Going beyond K-pop and tradition

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Going beyond K-pop and tradition

How should we promote Korea to the outside world?

This is a question that comes up again and again in the media and in public life. It reared its head again recently with a rather bizarre “romantic mushrooms” campaign for Korean food in the United States. So much time and money is spent on promoting Korea and Korean culture that it constantly amazes me how counter-productive such campaigns are.

Since I am a foreigner (yawn), I expect some readers will consider this an “attack” on Korea, or at least, a “critical” article. Please do not take it that way. I am simply a person who fell in love with Korea as a tourist, and decided to stay. I want to promote Korea, so others can experience the same thing. This is why I want to openly offer my own suggestions on how Korea should and should not promote itself.

To my mind, there seems to be one basic problem: Instead of thinking what people would like about Korea, it looks as though the emphasis is on, “What do we want people to like about Korea?” This is why one tourist pamphlet I recently saw told me that Koreans were a peace-loving people who, unlike many others, had never invaded another country.

Maybe this is true. But is such a statement going to make people want to visit Korea or do business here? I might suggest that the reader would sarcastically think, “Oh I see, so Koreans are better than me.” I have also seen adverts imploring me to “visit Dokdo,” which I am then told is “Korean territory.” I agree that Dokdo is Korean territory, but statements to that effect do not belong in promotional advertisements.

Promotion of Korea also centers too heavily on safe, traditional things. Again, this is, I believe, the result of someone sat in an office saying, “Yes, foreigners should be eating gujeolpan (an elaborate Korean dish consisting of nine different foods assorted on a wooden plate), going to the Kimchi Museum and visiting palaces,” instead of asking, “What will people like about Korea?” The people who make such decisions should ask themselves: When was the last time I went to the Kimchi Museum or ate gujeolpan?

Among those in the public and private sector whose job it is to promote Korea, there is, I believe, a large cohort of people who are aware of all this. Many of them speak foreign languages very well, and cringe at some of the slogans and concepts used - “romantic mushrooms” for instance. But unfortunately, they tend to be the younger ones - the ones who aren’t able to make decisions or criticize.

Some organizations are changing; the Korean Culture and Information Service recently sent me a plan of a booklet they were preparing, which looked genuinely attractive. But there are so many different organizations promoting Korea and its culture - at different levels of competence - that I think it is time to have a national discussion about how to do the job properly.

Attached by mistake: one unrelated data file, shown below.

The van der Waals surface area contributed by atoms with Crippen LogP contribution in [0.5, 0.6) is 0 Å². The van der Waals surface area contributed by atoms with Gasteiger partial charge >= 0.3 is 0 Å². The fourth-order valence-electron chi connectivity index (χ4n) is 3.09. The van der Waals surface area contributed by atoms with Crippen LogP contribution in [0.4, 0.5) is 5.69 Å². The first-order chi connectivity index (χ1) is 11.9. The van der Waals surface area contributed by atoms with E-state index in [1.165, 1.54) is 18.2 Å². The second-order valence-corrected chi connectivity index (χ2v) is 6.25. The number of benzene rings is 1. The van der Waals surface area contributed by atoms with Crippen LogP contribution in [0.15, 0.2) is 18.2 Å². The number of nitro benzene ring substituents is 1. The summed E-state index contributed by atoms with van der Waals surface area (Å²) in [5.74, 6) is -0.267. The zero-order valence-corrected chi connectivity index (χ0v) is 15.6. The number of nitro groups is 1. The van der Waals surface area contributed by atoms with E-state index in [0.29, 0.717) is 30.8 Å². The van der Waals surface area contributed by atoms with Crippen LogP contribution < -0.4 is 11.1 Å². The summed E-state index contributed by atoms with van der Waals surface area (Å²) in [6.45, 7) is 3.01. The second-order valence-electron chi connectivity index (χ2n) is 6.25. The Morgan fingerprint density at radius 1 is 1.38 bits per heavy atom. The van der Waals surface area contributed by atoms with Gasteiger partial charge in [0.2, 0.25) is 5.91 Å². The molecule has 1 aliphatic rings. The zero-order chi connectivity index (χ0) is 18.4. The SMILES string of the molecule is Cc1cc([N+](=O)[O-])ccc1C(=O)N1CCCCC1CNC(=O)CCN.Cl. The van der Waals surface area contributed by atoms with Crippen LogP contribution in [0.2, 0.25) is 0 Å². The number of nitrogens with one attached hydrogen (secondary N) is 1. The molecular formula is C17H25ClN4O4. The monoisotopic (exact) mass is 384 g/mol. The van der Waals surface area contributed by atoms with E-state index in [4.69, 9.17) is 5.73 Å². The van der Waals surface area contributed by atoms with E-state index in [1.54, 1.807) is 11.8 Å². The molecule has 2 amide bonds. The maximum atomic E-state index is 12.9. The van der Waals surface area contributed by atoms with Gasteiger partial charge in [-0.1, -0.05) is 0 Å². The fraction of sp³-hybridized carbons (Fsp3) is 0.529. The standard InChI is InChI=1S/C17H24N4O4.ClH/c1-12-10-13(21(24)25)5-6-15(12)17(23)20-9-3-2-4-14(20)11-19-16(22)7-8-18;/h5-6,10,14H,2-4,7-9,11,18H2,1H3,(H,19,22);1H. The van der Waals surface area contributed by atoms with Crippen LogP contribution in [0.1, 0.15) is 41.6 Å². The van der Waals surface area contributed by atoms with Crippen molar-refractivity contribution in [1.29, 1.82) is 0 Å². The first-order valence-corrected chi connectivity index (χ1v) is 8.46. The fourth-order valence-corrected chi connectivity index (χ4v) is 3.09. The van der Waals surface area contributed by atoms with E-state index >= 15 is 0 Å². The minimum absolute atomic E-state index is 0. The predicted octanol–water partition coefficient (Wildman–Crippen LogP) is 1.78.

If someone were to ask me how to promote Korea, I would suggest first asking large numbers of foreign tourists and foreign residents what they enjoy about Korea, and what they think their friends from back home would find attractive about Korea. Then, analyze: break down by age groups, by nationality and so on. Draw conclusions about what different types of people respond to, instead of lumping us all into this one meaningless category: the “foreigner.”

Of course, one would definitely detect a large K-pop fan segment. They are already being catered to a little too heavily though, to the point where non-Koreans are in danger of seeing Korea merely as “K-pop country.” But did you know that Korea’s largest cultural export market is computer gaming, which utterly dwarfs exports of pop music? I strongly suspect that computer gamers worldwide would be ready to see Korea as a “gaming paradise,” if such a message were offered to them.

Korea also has a real “fun” component. I imagine that many tourist promotion people would be ashamed to offer Korea as a place of amazing street food, drinking culture, noraebang (karaoke bar) and nightlife in general. But literally 100 percent of my English friends who have visited this country fell in love with Korean nightlife. They enjoyed it just as Koreans do, and ignored gujeolpan just as Koreans do. They make statements like, “I had no idea how much fun this country is. I certainly didn’t get that impression from tourist information.”

Many other possibilities will emerge, if one merely listens to people. Non-Korean friends of mine were amazed when I took them to Mullae-dong, southern Seoul, to see an indie music performance in one of the new art/cultural spaces that has opened up there. There is so much going on in indie art, photography, cinema and music in this country, that I am convinced global “hipsters” would love Korea.

An architect friend once told me, “Korea is a small but complete world.” He meant that Korea tends to have its own distinctive version of everything. I would agree with that sentiment. And in terms of national promotion, it is a godsend: you’ll have something to offer all kinds of different people. Korea has everything necessary to be an extraordinary destination. Isn’t it time to show the world?

*The author is a former Seoul correspondent for The Economist.

by Daniel Tudor
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